This will be my second year on the committee. I joined basically to meet people in the village and be a part of the community. As a child I was on many floats in the procession and this year I am organising it, as well as the junior disco, fancy dress and the arena.
The committee is approximately
15 in number but the festival simply could not happen without a much larger number of people from the village who take on various tasks before, during and after the weekend.
The festival brings together all parts of the village community to celebrate the end of winter and to hopefully enjoy the spring sunshine. Its also a great chance to spend quality time with family and friends, making memories.
WATER Hall farm in Whitwell has been in Robert Bonfields family for 170 years, but 20 years ago he had a radical rethink of what to do with it.
In 1990 Robert sold the cows on the dairy farm and set up a livery stable and open farm, let the outbuildings to small businesses, and created a tea shop in a converted barn and gardens.
The 63-year-old says he has never looked back. We rent out several units including Waterhall Joinery, which will produce anything in wood, Barks and Bubbles, a dog grooming parlour, The Pot Shop, for painted pots, and The Bike Bay for buying and selling second hand bikes and spare parts, which caters for the large number of cyclists who visit Emilys Tea Shop.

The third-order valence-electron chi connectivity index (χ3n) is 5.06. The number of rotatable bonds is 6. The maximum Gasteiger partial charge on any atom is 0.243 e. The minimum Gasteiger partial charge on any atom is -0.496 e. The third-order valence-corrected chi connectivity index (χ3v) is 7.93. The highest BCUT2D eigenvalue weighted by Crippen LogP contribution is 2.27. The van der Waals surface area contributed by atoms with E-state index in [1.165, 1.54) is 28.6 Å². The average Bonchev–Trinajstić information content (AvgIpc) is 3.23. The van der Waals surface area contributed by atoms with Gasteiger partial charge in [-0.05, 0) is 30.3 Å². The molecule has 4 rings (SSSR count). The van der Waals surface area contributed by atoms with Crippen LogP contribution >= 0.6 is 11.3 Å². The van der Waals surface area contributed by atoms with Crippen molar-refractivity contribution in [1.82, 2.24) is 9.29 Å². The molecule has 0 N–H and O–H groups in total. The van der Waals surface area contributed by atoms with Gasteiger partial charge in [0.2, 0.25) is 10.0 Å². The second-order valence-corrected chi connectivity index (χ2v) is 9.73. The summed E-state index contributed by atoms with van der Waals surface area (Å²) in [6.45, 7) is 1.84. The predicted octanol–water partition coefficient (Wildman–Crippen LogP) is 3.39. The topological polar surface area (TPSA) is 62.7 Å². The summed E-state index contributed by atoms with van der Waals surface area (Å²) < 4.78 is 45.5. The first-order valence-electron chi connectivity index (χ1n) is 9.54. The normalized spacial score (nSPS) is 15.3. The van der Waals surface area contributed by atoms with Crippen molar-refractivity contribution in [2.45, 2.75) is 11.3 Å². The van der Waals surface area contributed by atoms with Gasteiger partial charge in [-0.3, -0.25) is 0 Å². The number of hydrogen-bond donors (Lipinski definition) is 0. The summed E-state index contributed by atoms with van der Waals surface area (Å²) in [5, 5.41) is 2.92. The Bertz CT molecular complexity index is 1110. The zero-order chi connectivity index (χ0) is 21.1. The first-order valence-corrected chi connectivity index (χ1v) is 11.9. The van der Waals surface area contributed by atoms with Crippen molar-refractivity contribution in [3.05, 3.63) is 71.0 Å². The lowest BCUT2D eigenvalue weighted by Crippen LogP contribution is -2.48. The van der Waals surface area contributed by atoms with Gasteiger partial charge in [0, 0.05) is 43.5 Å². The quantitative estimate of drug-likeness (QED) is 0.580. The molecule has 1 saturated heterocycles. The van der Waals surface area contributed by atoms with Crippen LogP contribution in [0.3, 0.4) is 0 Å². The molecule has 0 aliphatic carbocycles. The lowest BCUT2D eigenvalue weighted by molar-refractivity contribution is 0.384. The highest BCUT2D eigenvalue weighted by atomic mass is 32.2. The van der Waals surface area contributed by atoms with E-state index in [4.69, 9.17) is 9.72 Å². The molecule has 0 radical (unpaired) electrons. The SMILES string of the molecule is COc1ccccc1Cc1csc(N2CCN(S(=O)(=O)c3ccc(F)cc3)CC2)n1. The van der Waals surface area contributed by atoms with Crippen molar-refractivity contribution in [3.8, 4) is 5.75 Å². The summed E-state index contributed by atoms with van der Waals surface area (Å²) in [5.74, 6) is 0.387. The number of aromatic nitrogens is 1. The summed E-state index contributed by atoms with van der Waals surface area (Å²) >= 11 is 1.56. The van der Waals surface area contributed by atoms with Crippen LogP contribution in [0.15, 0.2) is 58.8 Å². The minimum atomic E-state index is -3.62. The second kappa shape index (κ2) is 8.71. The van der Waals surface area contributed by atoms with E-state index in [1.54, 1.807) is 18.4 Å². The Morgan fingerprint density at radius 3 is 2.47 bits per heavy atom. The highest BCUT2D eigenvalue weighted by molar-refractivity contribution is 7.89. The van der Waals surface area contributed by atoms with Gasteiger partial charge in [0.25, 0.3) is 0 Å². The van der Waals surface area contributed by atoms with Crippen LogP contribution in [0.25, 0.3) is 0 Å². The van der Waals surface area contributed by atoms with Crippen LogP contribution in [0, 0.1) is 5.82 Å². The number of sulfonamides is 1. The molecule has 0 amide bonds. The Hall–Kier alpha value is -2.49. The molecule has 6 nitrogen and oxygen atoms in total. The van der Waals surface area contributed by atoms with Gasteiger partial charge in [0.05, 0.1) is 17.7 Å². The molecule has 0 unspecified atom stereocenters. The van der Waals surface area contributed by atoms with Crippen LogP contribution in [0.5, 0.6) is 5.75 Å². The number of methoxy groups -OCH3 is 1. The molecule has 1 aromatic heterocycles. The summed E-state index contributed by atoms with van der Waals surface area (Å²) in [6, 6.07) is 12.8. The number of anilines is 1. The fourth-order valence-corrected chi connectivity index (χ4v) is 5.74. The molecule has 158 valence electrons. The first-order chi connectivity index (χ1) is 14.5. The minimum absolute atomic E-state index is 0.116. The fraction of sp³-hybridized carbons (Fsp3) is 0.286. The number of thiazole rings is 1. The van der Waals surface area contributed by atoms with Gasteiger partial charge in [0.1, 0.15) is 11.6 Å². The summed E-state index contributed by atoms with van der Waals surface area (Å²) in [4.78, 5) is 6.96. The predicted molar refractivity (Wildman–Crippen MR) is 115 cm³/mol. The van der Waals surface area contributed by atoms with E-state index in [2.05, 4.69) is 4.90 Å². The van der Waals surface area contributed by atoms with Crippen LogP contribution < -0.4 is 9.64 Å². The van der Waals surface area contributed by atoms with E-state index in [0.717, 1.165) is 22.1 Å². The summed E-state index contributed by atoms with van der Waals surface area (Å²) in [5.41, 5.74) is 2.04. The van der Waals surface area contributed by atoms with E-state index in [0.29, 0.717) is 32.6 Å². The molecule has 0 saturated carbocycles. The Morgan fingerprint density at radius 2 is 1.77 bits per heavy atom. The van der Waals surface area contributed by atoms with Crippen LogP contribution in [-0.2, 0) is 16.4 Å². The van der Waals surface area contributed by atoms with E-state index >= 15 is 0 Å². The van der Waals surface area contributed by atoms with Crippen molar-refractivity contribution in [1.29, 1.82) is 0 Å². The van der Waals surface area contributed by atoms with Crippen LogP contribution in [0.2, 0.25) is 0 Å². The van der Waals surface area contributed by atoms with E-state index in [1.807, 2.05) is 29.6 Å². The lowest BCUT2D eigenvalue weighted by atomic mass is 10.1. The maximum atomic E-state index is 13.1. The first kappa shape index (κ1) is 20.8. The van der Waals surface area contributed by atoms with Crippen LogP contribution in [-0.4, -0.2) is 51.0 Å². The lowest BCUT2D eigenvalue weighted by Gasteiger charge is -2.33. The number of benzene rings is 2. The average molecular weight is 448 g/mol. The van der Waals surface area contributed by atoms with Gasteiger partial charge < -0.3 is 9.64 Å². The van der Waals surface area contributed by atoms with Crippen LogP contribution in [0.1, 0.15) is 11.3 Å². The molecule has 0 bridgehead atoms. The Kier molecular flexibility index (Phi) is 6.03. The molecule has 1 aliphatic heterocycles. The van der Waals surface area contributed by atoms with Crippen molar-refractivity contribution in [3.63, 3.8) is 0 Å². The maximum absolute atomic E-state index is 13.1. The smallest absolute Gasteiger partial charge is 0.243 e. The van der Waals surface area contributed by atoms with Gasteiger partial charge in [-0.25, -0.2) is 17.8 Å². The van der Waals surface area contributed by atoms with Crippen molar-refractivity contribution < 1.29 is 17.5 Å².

The tea shop is very much part of the local community, organising events which include pancake races, Halloween, Christmas and Easter celebrations, and sourcing a lot of their needs from the local area.
My wife, Penny, who recently retired from full time work away from the farm, is now actively involved in setting up The Linen Chest as a shop selling locally produced craft, manned by the craft workers themselves.
Many visitors combine a visit to the tearoom and craft shops with a visit to see the animals, Robert says.
Water Hall is a very small open farm, which is why entry is free. We have chickens, rabbits, sheep, goats, geese and pigs, and there is a lovely walk through the horse paddock.
Robert added that despite the changes there is still a lot of traditional farm work to do. The general farm work is carried out by me alone, he says. I love the fact that I work out of doors, although some days I love this more than others! And that every day is different. I also love the interaction with the horse owners and the visitors to the farm.Penny and I love what we are doing and if any new opportunities arise to enhance the farm we will embrace them wholeheartedly.
For more information
See all the events at this years Kimpton May Fest at www.kimptonmayfest.co.uk.
Water Hall Farm is located just off The Valley, Whitwell. The farm and tea shop are generally open Tuesday to Sunday each week and all week during school holidays.
Whitwell Steam and Country Fair: go to www.whitwellsteam.com.